The German Conservative Revolution: An Introduction
Arthur Moeller van den Bruck: Foundations for a Revolutionary Conservatism
Othmar Spann: Philosophy of the True State
Hans Freyer: The Quest for Collective Meaning
The Revolutionary Conservative Critique of Oswald Spengler
The Philosophy of Identity: Ethnicity, Culture, and Race in Identitarian Thought
From the German Conservative Revolution to the New Right
Thoughts and Reflections on the Future of Our Struggle: A dialogue with Lucian Tudor
Some advance praise for ‘From the German Conservative Revolution to the New Right’.
«Lucian Tudor is one of the most lucid and interesting writers on the subject of the Conservative Revolution and the “New Right” working in English today. Having avoided the many distractions and hang-ups (such as race, capitalism, and outmoded political ideologies) which tend to dominate Rightist discourse in the Anglophone world, Tudor presents the truly radical strain of thought which emerged in Europe in the twentieth century and continues to grow and develop, but remains largely unknown in English – and which could not even be called ‘Right-wing’ in the usual sense. Lucian aptly shows that a truly revolutionary movement that wishes to preserve the legacy of Western civilization must first prepare the ground by providing a solid cultural and intellectual foundation for this effort, rooted in a sense of communal identity, and yet questioning all the assumptions on which our civilization currently rests. It must also be willing to engage with ideas that are both Rightist and Leftist in nature, transcending both. The essays in this book are an ideal introduction to this current of thought and some of its most prominent figures. Digest and apply its lessons.«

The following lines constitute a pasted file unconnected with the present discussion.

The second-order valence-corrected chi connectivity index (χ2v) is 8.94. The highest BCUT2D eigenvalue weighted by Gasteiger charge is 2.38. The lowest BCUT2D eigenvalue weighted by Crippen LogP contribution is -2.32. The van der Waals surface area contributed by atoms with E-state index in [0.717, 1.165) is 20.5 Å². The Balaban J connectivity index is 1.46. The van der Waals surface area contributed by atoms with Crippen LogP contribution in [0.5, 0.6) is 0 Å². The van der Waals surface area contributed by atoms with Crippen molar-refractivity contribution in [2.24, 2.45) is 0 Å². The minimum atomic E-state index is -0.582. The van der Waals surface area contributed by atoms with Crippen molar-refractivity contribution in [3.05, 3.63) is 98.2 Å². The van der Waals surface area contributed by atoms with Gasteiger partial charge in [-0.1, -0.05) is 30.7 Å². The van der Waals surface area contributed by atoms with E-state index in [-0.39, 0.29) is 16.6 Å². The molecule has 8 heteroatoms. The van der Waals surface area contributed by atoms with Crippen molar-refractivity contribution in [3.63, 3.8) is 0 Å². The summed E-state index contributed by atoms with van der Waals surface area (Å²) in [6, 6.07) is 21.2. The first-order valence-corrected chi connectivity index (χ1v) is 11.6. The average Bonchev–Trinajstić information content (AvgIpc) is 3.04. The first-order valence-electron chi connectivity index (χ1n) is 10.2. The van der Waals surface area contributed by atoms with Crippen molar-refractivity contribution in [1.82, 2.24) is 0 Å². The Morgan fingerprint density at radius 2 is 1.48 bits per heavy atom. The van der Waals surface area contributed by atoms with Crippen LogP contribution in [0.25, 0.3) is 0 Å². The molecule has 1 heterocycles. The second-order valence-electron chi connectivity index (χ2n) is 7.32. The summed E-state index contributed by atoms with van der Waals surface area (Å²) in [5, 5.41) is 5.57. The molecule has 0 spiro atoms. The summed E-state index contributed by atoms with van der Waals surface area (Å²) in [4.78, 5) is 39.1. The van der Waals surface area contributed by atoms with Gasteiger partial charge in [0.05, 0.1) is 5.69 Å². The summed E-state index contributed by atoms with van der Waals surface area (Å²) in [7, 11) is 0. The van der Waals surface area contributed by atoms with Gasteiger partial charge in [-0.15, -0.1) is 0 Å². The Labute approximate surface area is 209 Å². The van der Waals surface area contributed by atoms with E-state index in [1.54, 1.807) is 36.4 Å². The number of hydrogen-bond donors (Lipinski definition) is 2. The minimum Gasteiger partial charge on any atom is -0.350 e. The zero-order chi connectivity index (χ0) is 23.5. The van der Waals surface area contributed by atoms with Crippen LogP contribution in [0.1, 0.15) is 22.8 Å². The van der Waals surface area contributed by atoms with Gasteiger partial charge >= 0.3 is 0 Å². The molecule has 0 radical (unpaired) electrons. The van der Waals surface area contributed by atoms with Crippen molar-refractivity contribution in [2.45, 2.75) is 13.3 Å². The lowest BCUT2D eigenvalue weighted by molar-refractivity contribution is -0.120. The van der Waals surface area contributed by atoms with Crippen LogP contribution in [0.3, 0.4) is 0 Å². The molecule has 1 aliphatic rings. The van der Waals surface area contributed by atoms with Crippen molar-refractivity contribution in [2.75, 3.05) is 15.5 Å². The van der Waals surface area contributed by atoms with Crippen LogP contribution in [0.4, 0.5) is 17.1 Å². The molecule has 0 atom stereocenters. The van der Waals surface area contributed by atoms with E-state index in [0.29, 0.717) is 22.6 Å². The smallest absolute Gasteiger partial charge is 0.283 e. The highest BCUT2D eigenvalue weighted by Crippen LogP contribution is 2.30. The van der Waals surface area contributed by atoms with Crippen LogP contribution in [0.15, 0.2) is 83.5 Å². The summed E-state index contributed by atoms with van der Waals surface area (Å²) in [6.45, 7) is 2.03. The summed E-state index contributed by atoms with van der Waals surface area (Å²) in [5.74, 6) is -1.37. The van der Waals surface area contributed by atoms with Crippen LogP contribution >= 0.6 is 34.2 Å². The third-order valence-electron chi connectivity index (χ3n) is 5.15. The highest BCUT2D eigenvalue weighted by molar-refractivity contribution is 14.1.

John Morgan, Arktos.
«Lucian Tudor is well known in New Right and Identitarian circles, and has written several important articles. With the anthology From the German Conservative Revolution to the New Right Tudor focuses on the important aspect of historical continuity. His thesis is that the ideas of Identitarianism are basically the same as the ideas of the New Right, and that the New Right is the heir to the German Conservative Revolution. He presents this thesis in a convincing way, and at the same time introduces the thinkers of the Conservative Revolution. In several interesting and inspiring essays Tudor describes the thought of well-known Conservative Revolutionaries such as Moeller van den Bruck, Oswald Spengler and Carl Schmitt, but also lesser-known figures such as Othmar Spann, Hans Freyer and Hans Zehrer. In doing this, Tudor presents a fresh and holistic alternative to liberalism, multiculturalism and egalitarianism. He also demonstrates the ability of the Conservative Revolutionaries to combine old and new elements in an effective synthesis. The anthology is well-written, interesting and important, and should be of great value to Identitarians and other enemies of the modern World.»
Joakim Andersen, Motpol
Círculo de Investigaciones PanCriollistas
Santiago de la Nueva Extremadura